How fighting back against one arcane, Nixon-era trade negotiating procedure could put a stop to a global corporate coup.
by Arthur Stamoulis
When global justice groups wanted to halt expansion of the World Trade Organization (WTO) in 1999, they organized massive demonstrations in Seattle, where the official ministerial conference was being held.
Tens of thousands of people filled the streets. Groups held rallies, marches, and teach-ins, conducted civil disobedience, and in many cases faced attacks by police. With delegates unable to even reach the convention hall, the opening ceremony was cancelled, and the talks eventually fell apart. The “Battle of Seattle” not only succeeded in derailing the Millennial Round of negotiations, it also turned opposition to corporate globalization into international headline news.
Fifteen years later, the “movement of movements” has another opportunity to strike a dramatic blow to neoliberalism — this time by stopping the Trans-Pacific Partnership (TPP). The TPP is a deal the United States is negotiating with 11 countries in the Asia-Pacific region (Australia, Brunei Darussalam, Canada, Chile, Japan, Malaysia, Mexico, New Zealand, Peru, Singapore, and Vietnam) allegedly to boost “free trade.”
However, the pact goes far beyond traditional trade issues, to affect banking regulations, environmental protections, access to medicines, use of the internet, and much more. Most notably, the deal would undermine countries’ ability to make sovereign decisions and instead offer protections to transnational corporate investors. And full information about the TPP is not even available — the level of transparency is so low that all public access to the text has come from leaks.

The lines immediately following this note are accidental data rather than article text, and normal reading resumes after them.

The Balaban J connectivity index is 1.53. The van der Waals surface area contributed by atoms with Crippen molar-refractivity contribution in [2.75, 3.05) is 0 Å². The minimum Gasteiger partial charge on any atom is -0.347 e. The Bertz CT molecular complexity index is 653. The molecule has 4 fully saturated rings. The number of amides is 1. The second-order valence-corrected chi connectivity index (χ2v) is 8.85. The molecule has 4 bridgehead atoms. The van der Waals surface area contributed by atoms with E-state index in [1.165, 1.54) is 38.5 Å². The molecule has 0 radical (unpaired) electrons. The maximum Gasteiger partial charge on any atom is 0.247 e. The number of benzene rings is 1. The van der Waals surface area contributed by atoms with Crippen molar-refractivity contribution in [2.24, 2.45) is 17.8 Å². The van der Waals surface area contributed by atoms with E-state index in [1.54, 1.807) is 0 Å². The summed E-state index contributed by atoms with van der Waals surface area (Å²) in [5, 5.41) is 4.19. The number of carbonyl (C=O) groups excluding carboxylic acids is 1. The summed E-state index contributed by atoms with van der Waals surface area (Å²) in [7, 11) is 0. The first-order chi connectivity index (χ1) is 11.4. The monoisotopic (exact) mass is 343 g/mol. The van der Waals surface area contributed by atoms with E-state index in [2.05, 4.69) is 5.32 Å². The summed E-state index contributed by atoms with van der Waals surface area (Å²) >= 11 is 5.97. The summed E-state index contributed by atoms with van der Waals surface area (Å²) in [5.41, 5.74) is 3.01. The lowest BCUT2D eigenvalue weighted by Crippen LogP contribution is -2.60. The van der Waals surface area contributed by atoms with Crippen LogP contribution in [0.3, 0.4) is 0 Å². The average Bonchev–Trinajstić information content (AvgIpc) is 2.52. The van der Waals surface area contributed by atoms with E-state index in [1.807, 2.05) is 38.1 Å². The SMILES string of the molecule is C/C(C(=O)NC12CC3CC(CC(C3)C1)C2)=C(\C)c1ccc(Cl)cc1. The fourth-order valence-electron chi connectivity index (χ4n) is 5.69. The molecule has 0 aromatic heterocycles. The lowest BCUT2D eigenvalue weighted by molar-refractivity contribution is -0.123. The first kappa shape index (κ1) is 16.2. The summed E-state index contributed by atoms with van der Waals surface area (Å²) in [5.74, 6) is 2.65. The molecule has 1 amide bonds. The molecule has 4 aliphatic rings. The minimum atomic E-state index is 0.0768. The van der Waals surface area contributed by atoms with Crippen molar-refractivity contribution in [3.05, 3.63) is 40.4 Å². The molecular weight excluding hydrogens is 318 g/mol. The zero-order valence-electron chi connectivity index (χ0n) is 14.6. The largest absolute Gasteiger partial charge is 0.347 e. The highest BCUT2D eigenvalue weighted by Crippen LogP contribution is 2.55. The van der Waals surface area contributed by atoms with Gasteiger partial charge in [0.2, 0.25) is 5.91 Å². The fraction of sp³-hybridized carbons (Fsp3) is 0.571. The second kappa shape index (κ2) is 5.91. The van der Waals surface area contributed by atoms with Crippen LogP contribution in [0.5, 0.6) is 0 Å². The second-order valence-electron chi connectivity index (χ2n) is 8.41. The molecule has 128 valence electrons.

The TPP is a corporate power grab clearly worthy of Seattle-caliber mobilization. But the fight against this reprehensible deal requires different types of tactics. And the place to start is by derailing “Fast Track,” the mechanism that would allow TPP approval to rush through the U.S. Congress with little debate and no amendments.
An End Run Around Popular Influence
Social movements’ success in Seattle has been enduring. Despite unfortunate recent “progress” in arcane areas such as trade facilitation, the WTO stalemate that took root in Seattle has on the whole been a lasting one, frustrating neoliberal expansion for a decade and a half.
In many ways, the TPP is an end-run around that peoples’ movement victory by corporations and their allies. Rather than continue facing the WTO’s ostensibly consensus-based decision-making process, transnational corporations are today using their proxy — the Office of the U.S. Trade Representative — to cherry-pick those countries most willing to play ball with their agenda. They’re pushing those governments to approve an omnibus package of corporate dream policies on energy, finance, intellectual property, agriculture, and more, which they’ve disguised as a trade deal. And since the TPP is a “docking agreement” — meaning that other countries can join over time — they can then pressure other nations, from China on down, to sign on once the rules have already been set.
In negotiating the TPP, U.S. president Barack Obama has not only faced the challenge of getting 11 countries into line with the proposal. He’s also had to overcome significant domestic opposition, including from members of his own party.
At a Business Roundtable meeting of CEOs in December, President Obama said, “Part of the argument I am making to Democrats is: ‘don’t fight the last war.’” He went on to say that conditions for the practices critics object to — like outsourcing production to countries with poor labor and environmental standards — already exist. In contrast, he said, the TPP will be “forcing some countries to boost their labor standards, boost their environmental standards, boost transparency, reduce corruption, increase intellectual property protection. And so all that is good for us.”
Global Climate Change